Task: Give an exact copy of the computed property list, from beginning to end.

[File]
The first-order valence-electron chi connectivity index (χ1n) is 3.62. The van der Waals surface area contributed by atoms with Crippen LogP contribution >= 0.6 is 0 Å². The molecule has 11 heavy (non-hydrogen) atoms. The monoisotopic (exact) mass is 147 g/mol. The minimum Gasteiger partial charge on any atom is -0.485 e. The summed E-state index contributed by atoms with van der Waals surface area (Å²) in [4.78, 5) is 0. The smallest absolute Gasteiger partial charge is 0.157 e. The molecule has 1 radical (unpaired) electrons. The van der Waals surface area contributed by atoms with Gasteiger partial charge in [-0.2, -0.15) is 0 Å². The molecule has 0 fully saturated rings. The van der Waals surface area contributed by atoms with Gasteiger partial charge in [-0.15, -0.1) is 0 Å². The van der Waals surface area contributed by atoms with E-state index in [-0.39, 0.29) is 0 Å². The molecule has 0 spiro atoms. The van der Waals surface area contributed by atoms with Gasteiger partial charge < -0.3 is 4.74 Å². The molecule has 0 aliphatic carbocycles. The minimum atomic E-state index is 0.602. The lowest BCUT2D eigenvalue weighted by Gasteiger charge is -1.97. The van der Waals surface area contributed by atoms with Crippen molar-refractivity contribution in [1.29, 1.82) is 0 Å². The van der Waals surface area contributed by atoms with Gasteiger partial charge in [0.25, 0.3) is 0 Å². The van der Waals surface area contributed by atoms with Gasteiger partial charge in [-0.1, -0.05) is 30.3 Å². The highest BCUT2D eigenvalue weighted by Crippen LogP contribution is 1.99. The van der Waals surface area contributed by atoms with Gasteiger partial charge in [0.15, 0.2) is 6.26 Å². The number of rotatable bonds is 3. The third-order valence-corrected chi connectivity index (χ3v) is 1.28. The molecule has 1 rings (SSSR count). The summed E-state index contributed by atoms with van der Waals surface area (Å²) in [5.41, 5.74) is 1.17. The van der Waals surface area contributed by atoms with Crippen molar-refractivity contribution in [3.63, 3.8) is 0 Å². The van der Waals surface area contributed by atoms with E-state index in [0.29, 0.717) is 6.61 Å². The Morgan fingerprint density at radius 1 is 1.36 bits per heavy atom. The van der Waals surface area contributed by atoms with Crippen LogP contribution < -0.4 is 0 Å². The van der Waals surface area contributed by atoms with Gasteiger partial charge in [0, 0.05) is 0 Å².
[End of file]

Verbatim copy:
The first-order valence-electron chi connectivity index (χ1n) is 3.62. The van der Waals surface area contributed by atoms with Crippen LogP contribution >= 0.6 is 0 Å². The molecule has 11 heavy (non-hydrogen) atoms. The monoisotopic (exact) mass is 147 g/mol. The minimum Gasteiger partial charge on any atom is -0.485 e. The summed E-state index contributed by atoms with van der Waals surface area (Å²) in [4.78, 5) is 0. The smallest absolute Gasteiger partial charge is 0.157 e. The molecule has 1 radical (unpaired) electrons. The van der Waals surface area contributed by atoms with Gasteiger partial charge in [-0.2, -0.15) is 0 Å². The molecule has 0 fully saturated rings. The van der Waals surface area contributed by atoms with Gasteiger partial charge in [-0.15, -0.1) is 0 Å². The van der Waals surface area contributed by atoms with E-state index in [-0.39, 0.29) is 0 Å². The molecule has 0 spiro atoms. The van der Waals surface area contributed by atoms with Gasteiger partial charge < -0.3 is 4.74 Å². The molecule has 0 aliphatic carbocycles. The minimum atomic E-state index is 0.602. The lowest BCUT2D eigenvalue weighted by Gasteiger charge is -1.97. The van der Waals surface area contributed by atoms with Crippen molar-refractivity contribution in [1.29, 1.82) is 0 Å². The van der Waals surface area contributed by atoms with Gasteiger partial charge in [0.25, 0.3) is 0 Å². The van der Waals surface area contributed by atoms with Gasteiger partial charge in [-0.1, -0.05) is 30.3 Å². The highest BCUT2D eigenvalue weighted by Crippen LogP contribution is 1.99. The van der Waals surface area contributed by atoms with Gasteiger partial charge in [0.15, 0.2) is 6.26 Å². The number of rotatable bonds is 3. The third-order valence-corrected chi connectivity index (χ3v) is 1.28. The molecule has 1 rings (SSSR count). The summed E-state index contributed by atoms with van der Waals surface area (Å²) in [5.41, 5.74) is 1.17. The van der Waals surface area contributed by atoms with Crippen molar-refractivity contribution in [3.63, 3.8) is 0 Å². The van der Waals surface area contributed by atoms with E-state index in [0.29, 0.717) is 6.61 Å². The Morgan fingerprint density at radius 1 is 1.36 bits per heavy atom. The van der Waals surface area contributed by atoms with Crippen LogP contribution < -0.4 is 0 Å². The van der Waals surface area contributed by atoms with Gasteiger partial charge in [0, 0.05) is 0 Å².